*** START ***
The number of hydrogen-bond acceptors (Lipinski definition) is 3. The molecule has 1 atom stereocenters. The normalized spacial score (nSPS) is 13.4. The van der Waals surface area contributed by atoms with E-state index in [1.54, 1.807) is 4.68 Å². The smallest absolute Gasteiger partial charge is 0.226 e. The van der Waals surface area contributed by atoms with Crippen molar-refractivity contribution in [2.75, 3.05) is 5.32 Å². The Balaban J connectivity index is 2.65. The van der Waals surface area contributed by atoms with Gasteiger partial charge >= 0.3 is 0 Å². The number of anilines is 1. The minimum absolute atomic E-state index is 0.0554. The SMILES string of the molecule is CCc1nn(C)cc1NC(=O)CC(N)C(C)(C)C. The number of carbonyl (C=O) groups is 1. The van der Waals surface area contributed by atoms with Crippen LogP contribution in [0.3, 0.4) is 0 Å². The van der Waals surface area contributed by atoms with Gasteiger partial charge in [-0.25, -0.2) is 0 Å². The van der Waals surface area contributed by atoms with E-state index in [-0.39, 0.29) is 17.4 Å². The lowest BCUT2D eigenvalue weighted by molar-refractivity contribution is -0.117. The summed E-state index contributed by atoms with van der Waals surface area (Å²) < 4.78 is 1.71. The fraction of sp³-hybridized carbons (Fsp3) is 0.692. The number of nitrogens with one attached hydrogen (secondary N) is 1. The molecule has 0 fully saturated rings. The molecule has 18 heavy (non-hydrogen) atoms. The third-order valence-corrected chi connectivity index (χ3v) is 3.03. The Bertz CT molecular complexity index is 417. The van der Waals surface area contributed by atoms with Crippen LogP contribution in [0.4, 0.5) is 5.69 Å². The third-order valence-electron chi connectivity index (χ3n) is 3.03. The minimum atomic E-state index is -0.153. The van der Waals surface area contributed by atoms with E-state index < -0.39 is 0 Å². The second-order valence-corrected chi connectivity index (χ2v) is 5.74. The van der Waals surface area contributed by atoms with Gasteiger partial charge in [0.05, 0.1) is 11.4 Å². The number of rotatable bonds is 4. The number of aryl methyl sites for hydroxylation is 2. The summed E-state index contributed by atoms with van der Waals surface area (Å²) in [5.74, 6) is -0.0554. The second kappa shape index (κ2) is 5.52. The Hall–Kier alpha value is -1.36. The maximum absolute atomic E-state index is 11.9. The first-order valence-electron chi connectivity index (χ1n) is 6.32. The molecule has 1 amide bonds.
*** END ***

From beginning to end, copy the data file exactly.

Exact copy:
The number of hydrogen-bond acceptors (Lipinski definition) is 3. The molecule has 1 atom stereocenters. The normalized spacial score (nSPS) is 13.4. The van der Waals surface area contributed by atoms with E-state index in [1.54, 1.807) is 4.68 Å². The smallest absolute Gasteiger partial charge is 0.226 e. The van der Waals surface area contributed by atoms with Crippen molar-refractivity contribution in [2.75, 3.05) is 5.32 Å². The Balaban J connectivity index is 2.65. The van der Waals surface area contributed by atoms with Gasteiger partial charge >= 0.3 is 0 Å². The number of anilines is 1. The minimum absolute atomic E-state index is 0.0554. The SMILES string of the molecule is CCc1nn(C)cc1NC(=O)CC(N)C(C)(C)C. The number of carbonyl (C=O) groups is 1. The van der Waals surface area contributed by atoms with Crippen LogP contribution in [0.3, 0.4) is 0 Å². The van der Waals surface area contributed by atoms with Gasteiger partial charge in [-0.25, -0.2) is 0 Å². The van der Waals surface area contributed by atoms with E-state index in [-0.39, 0.29) is 17.4 Å². The lowest BCUT2D eigenvalue weighted by molar-refractivity contribution is -0.117. The summed E-state index contributed by atoms with van der Waals surface area (Å²) < 4.78 is 1.71. The fraction of sp³-hybridized carbons (Fsp3) is 0.692. The number of nitrogens with one attached hydrogen (secondary N) is 1. The molecule has 0 fully saturated rings. The molecule has 18 heavy (non-hydrogen) atoms. The third-order valence-corrected chi connectivity index (χ3v) is 3.03. The Bertz CT molecular complexity index is 417. The van der Waals surface area contributed by atoms with Crippen LogP contribution in [0.4, 0.5) is 5.69 Å². The third-order valence-electron chi connectivity index (χ3n) is 3.03. The minimum atomic E-state index is -0.153. The van der Waals surface area contributed by atoms with E-state index < -0.39 is 0 Å². The second-order valence-corrected chi connectivity index (χ2v) is 5.74. The van der Waals surface area contributed by atoms with Gasteiger partial charge in [0.05, 0.1) is 11.4 Å². The number of rotatable bonds is 4. The number of aryl methyl sites for hydroxylation is 2. The summed E-state index contributed by atoms with van der Waals surface area (Å²) in [5.74, 6) is -0.0554. The second kappa shape index (κ2) is 5.52. The Hall–Kier alpha value is -1.36. The maximum absolute atomic E-state index is 11.9. The first-order valence-electron chi connectivity index (χ1n) is 6.32. The molecule has 1 amide bonds.